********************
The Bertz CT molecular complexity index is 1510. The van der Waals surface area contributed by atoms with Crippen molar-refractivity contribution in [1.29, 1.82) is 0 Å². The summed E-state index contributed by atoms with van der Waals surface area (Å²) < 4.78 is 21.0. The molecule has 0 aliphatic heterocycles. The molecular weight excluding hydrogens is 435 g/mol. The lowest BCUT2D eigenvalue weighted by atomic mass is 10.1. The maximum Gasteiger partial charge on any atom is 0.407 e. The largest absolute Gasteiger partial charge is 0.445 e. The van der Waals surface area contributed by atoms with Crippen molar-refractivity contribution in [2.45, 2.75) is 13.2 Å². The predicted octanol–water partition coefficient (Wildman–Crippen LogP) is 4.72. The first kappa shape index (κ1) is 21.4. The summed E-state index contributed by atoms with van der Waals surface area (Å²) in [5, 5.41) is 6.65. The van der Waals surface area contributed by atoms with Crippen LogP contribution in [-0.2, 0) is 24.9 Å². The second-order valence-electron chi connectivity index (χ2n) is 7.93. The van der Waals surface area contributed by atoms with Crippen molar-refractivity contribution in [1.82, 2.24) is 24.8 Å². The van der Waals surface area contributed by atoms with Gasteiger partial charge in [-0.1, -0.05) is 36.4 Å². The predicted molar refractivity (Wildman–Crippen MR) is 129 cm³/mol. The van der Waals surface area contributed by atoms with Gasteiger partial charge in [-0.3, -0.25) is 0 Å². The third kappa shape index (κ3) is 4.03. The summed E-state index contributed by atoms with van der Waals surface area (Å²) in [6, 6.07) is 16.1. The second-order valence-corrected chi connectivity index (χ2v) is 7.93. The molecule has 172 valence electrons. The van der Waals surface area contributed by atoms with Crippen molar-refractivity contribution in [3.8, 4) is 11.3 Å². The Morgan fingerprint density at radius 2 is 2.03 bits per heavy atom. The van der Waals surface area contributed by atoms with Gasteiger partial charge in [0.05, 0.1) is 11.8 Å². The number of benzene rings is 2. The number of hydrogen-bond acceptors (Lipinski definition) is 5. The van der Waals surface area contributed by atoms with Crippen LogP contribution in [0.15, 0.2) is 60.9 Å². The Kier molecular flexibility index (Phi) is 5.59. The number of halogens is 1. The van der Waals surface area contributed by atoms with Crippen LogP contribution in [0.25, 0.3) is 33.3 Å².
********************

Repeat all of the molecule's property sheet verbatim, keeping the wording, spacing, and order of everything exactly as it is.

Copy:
The Bertz CT molecular complexity index is 1510. The van der Waals surface area contributed by atoms with Crippen molar-refractivity contribution in [1.29, 1.82) is 0 Å². The summed E-state index contributed by atoms with van der Waals surface area (Å²) < 4.78 is 21.0. The molecule has 0 aliphatic heterocycles. The molecular weight excluding hydrogens is 435 g/mol. The lowest BCUT2D eigenvalue weighted by atomic mass is 10.1. The maximum Gasteiger partial charge on any atom is 0.407 e. The largest absolute Gasteiger partial charge is 0.445 e. The van der Waals surface area contributed by atoms with Crippen molar-refractivity contribution in [2.45, 2.75) is 13.2 Å². The predicted octanol–water partition coefficient (Wildman–Crippen LogP) is 4.72. The first kappa shape index (κ1) is 21.4. The summed E-state index contributed by atoms with van der Waals surface area (Å²) in [5, 5.41) is 6.65. The van der Waals surface area contributed by atoms with Crippen LogP contribution in [-0.2, 0) is 24.9 Å². The second-order valence-electron chi connectivity index (χ2n) is 7.93. The van der Waals surface area contributed by atoms with Crippen molar-refractivity contribution in [1.82, 2.24) is 24.8 Å². The van der Waals surface area contributed by atoms with Gasteiger partial charge in [-0.1, -0.05) is 36.4 Å². The predicted molar refractivity (Wildman–Crippen MR) is 129 cm³/mol. The van der Waals surface area contributed by atoms with Gasteiger partial charge in [-0.3, -0.25) is 0 Å². The third kappa shape index (κ3) is 4.03. The summed E-state index contributed by atoms with van der Waals surface area (Å²) in [6, 6.07) is 16.1. The second-order valence-corrected chi connectivity index (χ2v) is 7.93. The molecule has 172 valence electrons. The van der Waals surface area contributed by atoms with Crippen molar-refractivity contribution in [3.8, 4) is 11.3 Å². The Morgan fingerprint density at radius 2 is 2.03 bits per heavy atom. The van der Waals surface area contributed by atoms with Gasteiger partial charge in [0.05, 0.1) is 11.8 Å². The number of benzene rings is 2. The number of hydrogen-bond acceptors (Lipinski definition) is 5. The van der Waals surface area contributed by atoms with Crippen LogP contribution in [0.15, 0.2) is 60.9 Å². The Kier molecular flexibility index (Phi) is 5.59. The number of halogens is 1. The van der Waals surface area contributed by atoms with Crippen LogP contribution in [0.25, 0.3) is 33.3 Å².